British parents will let their children consume up to FIVE TIMES as much sugar during the summer holidays as they would any other time, according to research.
A worrying poll of 1,000 parents with children aged two to 17 found sugar intake will be hugely boosted during the break from school.
Unsurprisingly, ice creams and sugary drinks were named as the biggest culprits, with just one in 10 parents reporting their child eats more vegetable sticks over summer.
A quarter of parents say their child eats far more sweets over the summer holidays than they ordinarily would, as ice-cream vans circle neighbourhoods.
The study was conducted by mydentist, whose group clinical director Nyree Whitley said: “After a long period of increased sugar intake, the summer holidays are one of the most vital times of year to book a check-up for your children.’’
“Children’s appointments are free and where appropriate include a fluoride varnish treatment that can help protect against decay.”
The study also found a huge eight in 10 parents admit to being concerned about the increase in their child’s sugar intake over the summer holidays.
But two thirds won’t make a special effort to schedule a dental check-up for their children during summer months – despite the heavy extra intake of sugary treats.
And according to data published by Public Health England, every ten minutes a child in England has a tooth removed in hospital due to preventable decay.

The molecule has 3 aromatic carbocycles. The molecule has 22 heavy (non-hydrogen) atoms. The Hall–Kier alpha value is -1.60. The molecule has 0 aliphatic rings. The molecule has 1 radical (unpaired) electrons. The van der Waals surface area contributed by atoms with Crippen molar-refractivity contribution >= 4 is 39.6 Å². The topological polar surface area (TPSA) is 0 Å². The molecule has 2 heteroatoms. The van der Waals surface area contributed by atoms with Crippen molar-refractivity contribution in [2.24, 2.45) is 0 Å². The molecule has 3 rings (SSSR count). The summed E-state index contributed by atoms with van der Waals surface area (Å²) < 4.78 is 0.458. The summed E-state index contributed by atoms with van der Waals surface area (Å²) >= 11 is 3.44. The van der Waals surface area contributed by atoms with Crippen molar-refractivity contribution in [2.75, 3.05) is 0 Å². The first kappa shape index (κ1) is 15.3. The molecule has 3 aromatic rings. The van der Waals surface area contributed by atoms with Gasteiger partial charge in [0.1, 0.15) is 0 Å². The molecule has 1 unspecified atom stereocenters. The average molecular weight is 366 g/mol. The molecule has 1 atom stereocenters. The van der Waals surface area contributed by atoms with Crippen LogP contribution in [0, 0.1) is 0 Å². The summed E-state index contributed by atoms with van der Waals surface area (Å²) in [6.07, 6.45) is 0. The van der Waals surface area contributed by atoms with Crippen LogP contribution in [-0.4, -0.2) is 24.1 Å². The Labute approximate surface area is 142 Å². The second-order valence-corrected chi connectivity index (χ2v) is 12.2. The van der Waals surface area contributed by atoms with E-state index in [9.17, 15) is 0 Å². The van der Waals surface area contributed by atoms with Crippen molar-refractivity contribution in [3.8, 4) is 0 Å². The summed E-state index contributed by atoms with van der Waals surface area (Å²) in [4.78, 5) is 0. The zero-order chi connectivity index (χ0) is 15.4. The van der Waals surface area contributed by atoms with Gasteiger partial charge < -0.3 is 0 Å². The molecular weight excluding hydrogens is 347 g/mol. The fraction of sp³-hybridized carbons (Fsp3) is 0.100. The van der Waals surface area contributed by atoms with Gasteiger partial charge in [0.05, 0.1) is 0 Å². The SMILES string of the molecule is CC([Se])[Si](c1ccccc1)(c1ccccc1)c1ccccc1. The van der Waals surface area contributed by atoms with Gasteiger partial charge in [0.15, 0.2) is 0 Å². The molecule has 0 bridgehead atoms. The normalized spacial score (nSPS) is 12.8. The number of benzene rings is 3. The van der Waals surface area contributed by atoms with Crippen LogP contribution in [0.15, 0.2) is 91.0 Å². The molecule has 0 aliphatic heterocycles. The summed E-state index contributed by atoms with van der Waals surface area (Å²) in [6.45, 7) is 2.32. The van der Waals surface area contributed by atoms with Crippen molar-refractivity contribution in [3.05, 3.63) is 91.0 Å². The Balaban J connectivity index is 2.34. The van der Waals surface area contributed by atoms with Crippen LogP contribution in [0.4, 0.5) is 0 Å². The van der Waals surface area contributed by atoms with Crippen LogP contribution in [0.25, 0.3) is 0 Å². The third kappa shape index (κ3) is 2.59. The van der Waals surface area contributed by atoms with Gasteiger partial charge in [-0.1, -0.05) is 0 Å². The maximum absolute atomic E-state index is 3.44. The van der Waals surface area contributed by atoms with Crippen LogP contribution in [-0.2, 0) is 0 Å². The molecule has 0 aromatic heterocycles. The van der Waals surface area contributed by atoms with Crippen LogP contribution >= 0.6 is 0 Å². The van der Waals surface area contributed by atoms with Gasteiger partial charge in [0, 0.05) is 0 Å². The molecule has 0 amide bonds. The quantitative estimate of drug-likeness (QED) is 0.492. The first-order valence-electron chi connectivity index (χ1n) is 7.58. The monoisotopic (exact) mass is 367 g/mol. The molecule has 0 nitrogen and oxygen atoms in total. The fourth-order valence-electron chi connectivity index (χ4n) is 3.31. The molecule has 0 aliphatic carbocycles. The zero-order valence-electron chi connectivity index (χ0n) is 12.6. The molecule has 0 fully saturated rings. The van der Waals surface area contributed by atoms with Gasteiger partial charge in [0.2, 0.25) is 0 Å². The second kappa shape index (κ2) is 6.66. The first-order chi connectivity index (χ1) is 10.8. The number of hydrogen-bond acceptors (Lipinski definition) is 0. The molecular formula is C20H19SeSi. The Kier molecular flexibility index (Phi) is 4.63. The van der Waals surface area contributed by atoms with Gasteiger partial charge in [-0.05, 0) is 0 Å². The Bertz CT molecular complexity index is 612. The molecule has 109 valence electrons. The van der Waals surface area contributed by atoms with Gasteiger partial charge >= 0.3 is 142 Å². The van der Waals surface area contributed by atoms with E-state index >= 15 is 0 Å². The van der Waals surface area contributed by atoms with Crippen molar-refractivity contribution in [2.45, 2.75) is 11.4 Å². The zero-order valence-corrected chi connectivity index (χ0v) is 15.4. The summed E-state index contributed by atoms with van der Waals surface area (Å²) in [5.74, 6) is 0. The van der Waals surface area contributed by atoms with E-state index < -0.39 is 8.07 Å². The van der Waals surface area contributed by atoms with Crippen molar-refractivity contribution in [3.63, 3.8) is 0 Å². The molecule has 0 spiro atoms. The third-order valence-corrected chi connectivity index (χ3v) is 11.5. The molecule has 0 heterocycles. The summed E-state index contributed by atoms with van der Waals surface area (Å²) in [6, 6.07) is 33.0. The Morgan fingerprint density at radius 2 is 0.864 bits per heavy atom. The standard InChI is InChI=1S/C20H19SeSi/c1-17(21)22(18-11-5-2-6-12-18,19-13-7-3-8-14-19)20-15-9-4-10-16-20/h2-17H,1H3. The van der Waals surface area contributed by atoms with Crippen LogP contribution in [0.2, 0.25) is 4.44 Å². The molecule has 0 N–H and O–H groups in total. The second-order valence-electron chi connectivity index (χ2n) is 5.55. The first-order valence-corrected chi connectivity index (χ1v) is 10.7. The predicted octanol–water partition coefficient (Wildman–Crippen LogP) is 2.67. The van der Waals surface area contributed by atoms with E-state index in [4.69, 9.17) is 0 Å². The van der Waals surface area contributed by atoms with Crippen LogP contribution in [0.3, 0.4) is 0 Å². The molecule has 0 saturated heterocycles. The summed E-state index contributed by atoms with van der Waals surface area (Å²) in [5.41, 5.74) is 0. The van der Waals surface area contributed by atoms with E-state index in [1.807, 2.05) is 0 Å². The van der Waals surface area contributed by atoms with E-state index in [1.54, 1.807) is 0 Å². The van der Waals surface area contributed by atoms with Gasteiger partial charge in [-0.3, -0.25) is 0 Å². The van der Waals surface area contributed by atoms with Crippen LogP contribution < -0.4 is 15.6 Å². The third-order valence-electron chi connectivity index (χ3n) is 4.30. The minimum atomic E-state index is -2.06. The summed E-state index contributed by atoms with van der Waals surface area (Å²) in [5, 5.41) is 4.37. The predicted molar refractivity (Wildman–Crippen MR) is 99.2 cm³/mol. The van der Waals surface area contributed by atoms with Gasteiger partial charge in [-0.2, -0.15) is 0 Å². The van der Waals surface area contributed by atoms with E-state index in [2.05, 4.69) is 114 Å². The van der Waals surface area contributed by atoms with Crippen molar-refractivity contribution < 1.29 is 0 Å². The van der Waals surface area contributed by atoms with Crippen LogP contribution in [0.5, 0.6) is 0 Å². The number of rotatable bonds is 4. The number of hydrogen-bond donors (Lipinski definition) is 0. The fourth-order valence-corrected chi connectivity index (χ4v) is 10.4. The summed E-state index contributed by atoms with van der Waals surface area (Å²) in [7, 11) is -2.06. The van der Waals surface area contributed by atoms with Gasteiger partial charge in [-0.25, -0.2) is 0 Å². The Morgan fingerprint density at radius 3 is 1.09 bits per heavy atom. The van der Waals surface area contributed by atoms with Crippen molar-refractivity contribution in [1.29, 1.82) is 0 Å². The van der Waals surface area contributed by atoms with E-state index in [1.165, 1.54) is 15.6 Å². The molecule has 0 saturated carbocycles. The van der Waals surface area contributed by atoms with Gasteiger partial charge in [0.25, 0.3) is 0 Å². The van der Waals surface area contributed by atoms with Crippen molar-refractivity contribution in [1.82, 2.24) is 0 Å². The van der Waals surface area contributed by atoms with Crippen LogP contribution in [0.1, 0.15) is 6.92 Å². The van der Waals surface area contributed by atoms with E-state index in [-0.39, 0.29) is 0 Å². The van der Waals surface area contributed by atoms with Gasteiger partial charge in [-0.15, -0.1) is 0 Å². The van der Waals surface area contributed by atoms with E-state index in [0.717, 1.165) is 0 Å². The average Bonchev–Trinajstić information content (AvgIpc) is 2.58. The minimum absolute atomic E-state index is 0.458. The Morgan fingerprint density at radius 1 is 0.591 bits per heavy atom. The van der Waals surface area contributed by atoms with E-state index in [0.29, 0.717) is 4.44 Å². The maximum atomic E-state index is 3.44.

Tooth extraction also remains the most common reason for hospital admissions in five to nine-year olds, and according to NHS data in 2016/17 only 58 per cent of kids saw a dentist.
One in five parents say their offspring eats more snacks in summer through sheer boredom.
But almost a third admit they are more likely to treat their children to sugary foods and drinks during the summer.
A fifth of parents believe their child’s oral care declines in the weeks off school, with the majority claiming it’s easier to forget to brush teeth when not in the usual routine.
And 40 per cent of parents confess to forgetting to check whether their child has brushed their teeth or not.
Nyree Whitley said: “Without the school routine it’s easy for kids to fall out of their good oral hygiene and diet habits, perhaps brushing less and eating more sweet treats.
“This can be bad news for young teeth as even short periods of increased sugar intake have the potential to cause decay without a good brushing technique.
“Kids are entitled to free check-ups on the NHS and the holidays are the ideal time to take them. As well as checking their teeth your dentist can provide a protective fluoride treatment, if necessary, plus tips on teeth friendly snacks and brushing routine.”